By Farida Master
It was her grand-daughter’s scream that alerted Bev Lowson to the fire which would eventually destroy their house.
Bev was looking after her four-year-old granddaughter Imi and 17-month-old Aneska on the morning of March 6 at their rental in Golflands while her daughter Tamlyn Boddington had taken her six-year-old Caris to the doctors.
As a startled Bev turned round to see Imi, who was playing with her new toys, she saw that the adjoining area was filled with smoke and the little one was shuffling her feet not knowing how to get out of the room.
Before Bev, a medical receptionist at Crawford Medical Centre, could fully comprehend what was happening, she saw a flicker of light from a vent in the ceiling. There was a big bang! It felt like fireworks, she says.
Shocked, she grabbed Imi in her arms and tried to open the door. She hopelessly struggled with the lock, then found the keys and, with shaking hands, opened the door.
“I don’t remember when and how I picked up the baby from the cot but all I can recall is getting out of the house with both my granddaughters and screaming for help,” she says.
It was all a haze as neighbours rushed out but she clearly recollects a man who was reversing a trailer who ran to her rescue.
“He asked me if there was anyone else inside the house and I told him my two dogs were in the backyard. He tried to open the gate and finally kicked and smashed it open. He was God-sent, a builder who was working at a property down the street and just happened to be passing by. He thankfully returned with both our dogs.”
The house was ablaze but all a distressed Bev could think of was that her two granddaughters were in her arms.
As the fire brigade, ambulance and police arrived, one of the neighbours asked Bev for her daughter’s mobile number to inform Tamlyn that her mum was safe but the house was on fire.
However, when a neighbour did connect with Bev’s daughter, all she could hear was Tamlyn hysterically screaming ‘my babies, my babies’!
Tamlyn had just parked her car to drop her daughter back to school at Elim Christian College junior campus after a doctor’s appointment when she got the devastating news. The neighbour asked her to stay put as she was in no condition to drive.
Soon, the owner of the property arrived and gave Bev a big hug saying how sorry she was.
And while all their lives changed from that moment onwards, Bev says she has been overwhelmed by the love and support of friends and neighbours, her colleagues, school teachers and parents at Elim Christian College, Trinity Kindergarten that Imi goes to and the two churches–River City and Faith City, that Bev and her daughter attend.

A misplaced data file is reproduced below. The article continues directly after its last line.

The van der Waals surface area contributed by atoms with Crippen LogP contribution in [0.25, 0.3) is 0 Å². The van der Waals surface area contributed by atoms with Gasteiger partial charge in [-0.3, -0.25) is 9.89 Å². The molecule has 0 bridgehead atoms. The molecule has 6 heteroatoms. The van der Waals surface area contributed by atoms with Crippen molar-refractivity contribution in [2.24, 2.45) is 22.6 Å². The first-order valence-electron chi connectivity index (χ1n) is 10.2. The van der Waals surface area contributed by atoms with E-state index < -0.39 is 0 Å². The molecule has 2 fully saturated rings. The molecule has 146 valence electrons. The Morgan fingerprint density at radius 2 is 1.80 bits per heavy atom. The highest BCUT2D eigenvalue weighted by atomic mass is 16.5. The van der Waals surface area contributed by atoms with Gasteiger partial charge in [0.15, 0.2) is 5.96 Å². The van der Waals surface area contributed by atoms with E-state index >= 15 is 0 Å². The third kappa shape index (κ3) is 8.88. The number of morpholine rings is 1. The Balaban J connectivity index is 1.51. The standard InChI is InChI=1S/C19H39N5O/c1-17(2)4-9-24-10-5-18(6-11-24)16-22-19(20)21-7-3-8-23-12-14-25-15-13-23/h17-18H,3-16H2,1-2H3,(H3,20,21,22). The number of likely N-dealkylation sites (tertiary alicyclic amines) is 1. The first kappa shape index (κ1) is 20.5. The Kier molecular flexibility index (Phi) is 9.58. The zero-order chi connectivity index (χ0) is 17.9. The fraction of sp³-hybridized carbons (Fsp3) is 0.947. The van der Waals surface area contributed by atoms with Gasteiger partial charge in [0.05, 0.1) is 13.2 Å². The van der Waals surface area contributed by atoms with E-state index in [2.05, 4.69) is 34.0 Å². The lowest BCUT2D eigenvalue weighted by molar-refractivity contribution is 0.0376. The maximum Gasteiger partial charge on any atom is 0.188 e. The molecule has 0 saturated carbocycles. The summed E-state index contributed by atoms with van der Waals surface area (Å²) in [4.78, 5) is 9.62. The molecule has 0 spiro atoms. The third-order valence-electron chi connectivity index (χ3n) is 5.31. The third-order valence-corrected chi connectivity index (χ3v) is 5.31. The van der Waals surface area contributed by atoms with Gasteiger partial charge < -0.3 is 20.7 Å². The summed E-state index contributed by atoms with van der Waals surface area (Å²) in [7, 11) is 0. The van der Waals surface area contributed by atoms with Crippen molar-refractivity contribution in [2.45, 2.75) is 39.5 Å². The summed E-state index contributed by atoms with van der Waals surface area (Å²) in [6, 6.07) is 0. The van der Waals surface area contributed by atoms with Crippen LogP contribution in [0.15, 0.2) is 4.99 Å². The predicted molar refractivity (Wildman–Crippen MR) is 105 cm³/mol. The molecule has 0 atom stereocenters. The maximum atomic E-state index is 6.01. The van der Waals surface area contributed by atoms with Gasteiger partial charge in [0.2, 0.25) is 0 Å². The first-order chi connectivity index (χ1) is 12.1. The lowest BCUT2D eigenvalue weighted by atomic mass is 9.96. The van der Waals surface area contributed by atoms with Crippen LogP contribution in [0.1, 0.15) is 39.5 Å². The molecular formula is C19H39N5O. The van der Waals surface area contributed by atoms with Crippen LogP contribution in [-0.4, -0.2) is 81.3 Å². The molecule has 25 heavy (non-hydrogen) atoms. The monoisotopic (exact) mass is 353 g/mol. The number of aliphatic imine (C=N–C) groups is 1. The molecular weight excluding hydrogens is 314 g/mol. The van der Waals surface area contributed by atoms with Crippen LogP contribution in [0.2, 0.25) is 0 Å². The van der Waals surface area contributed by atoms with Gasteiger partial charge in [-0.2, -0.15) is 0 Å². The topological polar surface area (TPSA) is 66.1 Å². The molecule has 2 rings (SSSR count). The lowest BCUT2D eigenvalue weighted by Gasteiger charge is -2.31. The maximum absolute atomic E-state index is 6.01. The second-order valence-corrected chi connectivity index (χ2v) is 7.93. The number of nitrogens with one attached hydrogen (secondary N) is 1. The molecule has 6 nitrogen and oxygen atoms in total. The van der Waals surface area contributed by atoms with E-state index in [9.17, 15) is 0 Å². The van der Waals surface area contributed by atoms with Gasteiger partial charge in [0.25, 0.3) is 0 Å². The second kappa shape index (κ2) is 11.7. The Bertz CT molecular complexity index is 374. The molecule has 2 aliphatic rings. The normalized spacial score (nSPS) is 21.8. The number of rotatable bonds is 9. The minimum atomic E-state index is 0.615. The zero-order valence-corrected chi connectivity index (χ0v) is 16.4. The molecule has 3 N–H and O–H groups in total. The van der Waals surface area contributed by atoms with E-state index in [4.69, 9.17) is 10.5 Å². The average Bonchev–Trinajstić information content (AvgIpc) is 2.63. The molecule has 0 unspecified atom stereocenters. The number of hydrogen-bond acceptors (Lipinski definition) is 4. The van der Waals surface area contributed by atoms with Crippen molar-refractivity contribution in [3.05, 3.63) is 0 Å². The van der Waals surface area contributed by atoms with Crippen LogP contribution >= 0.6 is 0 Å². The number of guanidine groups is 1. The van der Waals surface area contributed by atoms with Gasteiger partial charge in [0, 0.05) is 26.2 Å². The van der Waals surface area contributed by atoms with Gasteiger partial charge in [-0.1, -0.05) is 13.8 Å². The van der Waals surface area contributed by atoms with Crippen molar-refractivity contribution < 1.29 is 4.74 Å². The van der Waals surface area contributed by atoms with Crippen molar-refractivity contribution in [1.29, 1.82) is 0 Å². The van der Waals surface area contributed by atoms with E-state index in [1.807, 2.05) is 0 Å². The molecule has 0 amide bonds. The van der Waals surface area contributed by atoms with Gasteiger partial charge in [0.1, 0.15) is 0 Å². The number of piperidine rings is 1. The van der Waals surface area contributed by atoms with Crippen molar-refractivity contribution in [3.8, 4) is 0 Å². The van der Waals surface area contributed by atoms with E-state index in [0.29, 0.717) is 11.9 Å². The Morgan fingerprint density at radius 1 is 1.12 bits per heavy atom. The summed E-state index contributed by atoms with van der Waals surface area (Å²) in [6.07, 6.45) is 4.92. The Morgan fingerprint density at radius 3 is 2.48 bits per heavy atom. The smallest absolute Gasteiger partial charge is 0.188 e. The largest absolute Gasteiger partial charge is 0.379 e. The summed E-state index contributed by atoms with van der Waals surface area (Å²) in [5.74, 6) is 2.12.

She gets emotional as she speaks of how kind strangers have been as they have arranged for a food train; offered to do the washing, given the kids toys, nappies, jackets, strollers. Everything the family is wearing belongs to someone else.
Two of Tamlyn’s friends have also stepped in to take charge. They know how traumatised the family is and created a spreadsheet to coordinate the items that the family needs and people have been happy to donate.
“One of the neighbours has kindly offered to look after our dogs till we find another place to live in four weeks’ time.
“Another friend got our family photographed framed and gave it to us.
“We are deeply grateful and would like to thank the community for their generosity of spirit.”
And while she says that the family will take time to heal—and there are times when Bev gets angry and is heart-broken at the thought of her grandchildren having to go through so much turmoil, she says that they may have lost everything they possessed but they still have their most precious gift– their grandchildren.
“A fireman on site told me that in his 22 years of service he had never seen anyone come out alive from a fire like this. Apparently, the fire had been burning in the roof for two hours before it burst out,” says Bev.
Tamlyn, a physio by profession who just returned from a counselling session for her four-year-old, says while they are currently in survival mode, she believes saying thank you for people’s kindness is just not enough.
“If only they could understand the depth of our feelings in our hearts to say how grateful we are,” she says.